They couldn't see, because the U.S. Navy and I guess the Air Force had put down a heavy, heavy smoke screen to where nobody could see anything. As it got closer to dawn, I would say about 4 o'clock, all of the ships and the boats that were taking the soldiers in got in what they called a Piccadilly Circus, which means they were just going around and around in a great large circle. That is when the officers read this letter that Eisenhower had sent out about the invasion and wishing all of us Godspeed and all the luck in the world and to do our jobs as well as we could. When daylight came, that is when we could see the immensity of the battleships and the other invasion ships that were there. There were plenty. Then, as it was planned, the ships and boats would break the circle when their time came and head toward the beach. We were scheduled to be in there on D-Day at H-Hour. We went in as planned, but our LCI hit a sandbar and it stopped us. The captain on the LCI made an announcement to us: "Fellows, you're too far from shore for us to let these ramps down, and you go in from here." But then he told us that if we would all do exactly what he told us to do, we would get this LCI off the big sandbar and he then would get us in.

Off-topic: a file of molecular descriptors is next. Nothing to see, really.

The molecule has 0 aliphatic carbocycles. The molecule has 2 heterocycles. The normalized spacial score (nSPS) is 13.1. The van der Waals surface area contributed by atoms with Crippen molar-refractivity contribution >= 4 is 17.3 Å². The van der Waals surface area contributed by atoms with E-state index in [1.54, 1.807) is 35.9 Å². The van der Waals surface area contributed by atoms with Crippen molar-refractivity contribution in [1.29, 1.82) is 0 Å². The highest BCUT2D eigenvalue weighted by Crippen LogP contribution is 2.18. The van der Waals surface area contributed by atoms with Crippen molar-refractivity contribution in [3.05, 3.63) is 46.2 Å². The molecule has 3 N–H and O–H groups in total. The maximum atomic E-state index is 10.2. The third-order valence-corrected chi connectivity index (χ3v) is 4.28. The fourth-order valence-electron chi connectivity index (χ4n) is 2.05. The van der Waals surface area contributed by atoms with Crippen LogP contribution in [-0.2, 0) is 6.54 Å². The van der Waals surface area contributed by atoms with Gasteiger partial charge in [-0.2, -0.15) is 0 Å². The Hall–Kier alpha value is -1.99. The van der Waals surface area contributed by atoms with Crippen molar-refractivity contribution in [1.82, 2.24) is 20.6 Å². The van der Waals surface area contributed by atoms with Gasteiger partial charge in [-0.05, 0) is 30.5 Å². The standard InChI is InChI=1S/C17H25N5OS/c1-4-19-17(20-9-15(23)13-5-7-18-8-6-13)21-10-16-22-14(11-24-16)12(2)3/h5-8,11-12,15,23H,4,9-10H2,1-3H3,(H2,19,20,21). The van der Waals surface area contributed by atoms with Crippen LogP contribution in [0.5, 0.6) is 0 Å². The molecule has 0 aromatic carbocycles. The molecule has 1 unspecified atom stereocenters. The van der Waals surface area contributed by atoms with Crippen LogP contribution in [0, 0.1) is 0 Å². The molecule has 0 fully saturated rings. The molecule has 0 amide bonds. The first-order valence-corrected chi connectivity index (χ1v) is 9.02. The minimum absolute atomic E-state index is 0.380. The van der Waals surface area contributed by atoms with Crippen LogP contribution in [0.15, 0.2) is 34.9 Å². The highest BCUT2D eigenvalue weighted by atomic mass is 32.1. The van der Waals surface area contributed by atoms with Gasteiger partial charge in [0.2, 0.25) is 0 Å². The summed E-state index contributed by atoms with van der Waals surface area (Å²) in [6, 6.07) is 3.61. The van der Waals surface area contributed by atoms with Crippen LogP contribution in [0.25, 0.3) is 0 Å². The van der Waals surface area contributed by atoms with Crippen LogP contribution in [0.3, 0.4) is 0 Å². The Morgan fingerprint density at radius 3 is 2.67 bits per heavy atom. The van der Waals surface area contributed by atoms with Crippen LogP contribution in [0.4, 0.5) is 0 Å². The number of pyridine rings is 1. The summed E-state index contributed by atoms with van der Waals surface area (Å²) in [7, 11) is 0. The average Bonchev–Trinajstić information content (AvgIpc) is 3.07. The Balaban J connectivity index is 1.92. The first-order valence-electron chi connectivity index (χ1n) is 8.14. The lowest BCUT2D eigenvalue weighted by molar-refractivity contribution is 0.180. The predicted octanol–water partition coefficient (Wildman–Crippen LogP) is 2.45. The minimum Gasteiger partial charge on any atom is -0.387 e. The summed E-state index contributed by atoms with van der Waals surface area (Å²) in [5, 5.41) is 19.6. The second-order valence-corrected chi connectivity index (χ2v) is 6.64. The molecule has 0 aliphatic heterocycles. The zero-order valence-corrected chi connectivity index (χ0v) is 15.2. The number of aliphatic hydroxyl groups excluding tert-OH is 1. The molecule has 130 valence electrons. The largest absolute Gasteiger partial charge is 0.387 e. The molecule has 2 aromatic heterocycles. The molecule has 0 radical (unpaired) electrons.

We had to run as he told us. We all got on one side of the ship and then ran as quickly as we could to the other side, and when we got there then we would turn around and run back the other way. They had large winches on the back of these things with an anchor out there, and he put the engines in reverse. It took several tries, but we got off of there. He backed out and made a large circle and then went in a different spot. He got us within about 300-400 yards from shore. The water was deep enough that when you went down the ramp (I could see the engineers as they went down the ramp) they were getting in I guess a little better than shoulder deep. Of course, you had to swim some, and a lot of them were loaded pretty heavy and they were having a terrible time. They had put the Mae Wests on around their belts, and they should have been up underneath their arms more. We didn't have any drowning casualties that I know of in the immediate landing, but in my case the captain of the ship saw a little Higgins boat, the LCVP, a landing craft for a vehicle and personnel. It is a smaller boat, and this fellow had dropped his load and was on his way back out. The captain of the ship stopped him by using his bullhorn and told him to come alongside.